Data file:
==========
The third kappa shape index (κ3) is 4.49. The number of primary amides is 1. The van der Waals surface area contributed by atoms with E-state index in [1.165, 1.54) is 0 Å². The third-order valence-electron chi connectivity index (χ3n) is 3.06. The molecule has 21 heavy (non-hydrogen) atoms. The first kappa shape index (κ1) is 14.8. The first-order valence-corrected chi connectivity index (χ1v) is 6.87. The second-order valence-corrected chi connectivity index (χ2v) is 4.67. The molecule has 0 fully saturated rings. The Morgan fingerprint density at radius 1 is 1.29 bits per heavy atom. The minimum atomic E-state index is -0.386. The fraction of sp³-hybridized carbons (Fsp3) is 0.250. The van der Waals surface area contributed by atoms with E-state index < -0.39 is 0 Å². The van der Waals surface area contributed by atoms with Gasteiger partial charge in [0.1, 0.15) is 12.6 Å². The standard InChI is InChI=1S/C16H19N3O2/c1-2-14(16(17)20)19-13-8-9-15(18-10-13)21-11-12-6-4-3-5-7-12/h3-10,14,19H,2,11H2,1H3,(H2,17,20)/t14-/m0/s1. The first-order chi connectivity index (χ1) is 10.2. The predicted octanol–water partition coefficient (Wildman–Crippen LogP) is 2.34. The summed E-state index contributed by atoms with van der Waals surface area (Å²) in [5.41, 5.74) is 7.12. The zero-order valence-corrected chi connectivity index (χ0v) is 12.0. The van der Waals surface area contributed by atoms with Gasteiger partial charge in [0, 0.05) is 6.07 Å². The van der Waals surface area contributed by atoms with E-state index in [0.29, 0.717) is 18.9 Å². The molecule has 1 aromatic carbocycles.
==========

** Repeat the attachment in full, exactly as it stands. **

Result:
The third kappa shape index (κ3) is 4.49. The number of primary amides is 1. The van der Waals surface area contributed by atoms with E-state index in [1.165, 1.54) is 0 Å². The third-order valence-electron chi connectivity index (χ3n) is 3.06. The molecule has 21 heavy (non-hydrogen) atoms. The first kappa shape index (κ1) is 14.8. The first-order valence-corrected chi connectivity index (χ1v) is 6.87. The second-order valence-corrected chi connectivity index (χ2v) is 4.67. The molecule has 0 fully saturated rings. The Morgan fingerprint density at radius 1 is 1.29 bits per heavy atom. The minimum atomic E-state index is -0.386. The fraction of sp³-hybridized carbons (Fsp3) is 0.250. The van der Waals surface area contributed by atoms with E-state index < -0.39 is 0 Å². The van der Waals surface area contributed by atoms with Gasteiger partial charge in [0.1, 0.15) is 12.6 Å². The standard InChI is InChI=1S/C16H19N3O2/c1-2-14(16(17)20)19-13-8-9-15(18-10-13)21-11-12-6-4-3-5-7-12/h3-10,14,19H,2,11H2,1H3,(H2,17,20)/t14-/m0/s1. The first-order chi connectivity index (χ1) is 10.2. The predicted octanol–water partition coefficient (Wildman–Crippen LogP) is 2.34. The summed E-state index contributed by atoms with van der Waals surface area (Å²) in [5.41, 5.74) is 7.12. The zero-order valence-corrected chi connectivity index (χ0v) is 12.0. The van der Waals surface area contributed by atoms with Gasteiger partial charge in [0, 0.05) is 6.07 Å². The van der Waals surface area contributed by atoms with E-state index in [0.29, 0.717) is 18.9 Å². The molecule has 1 aromatic carbocycles.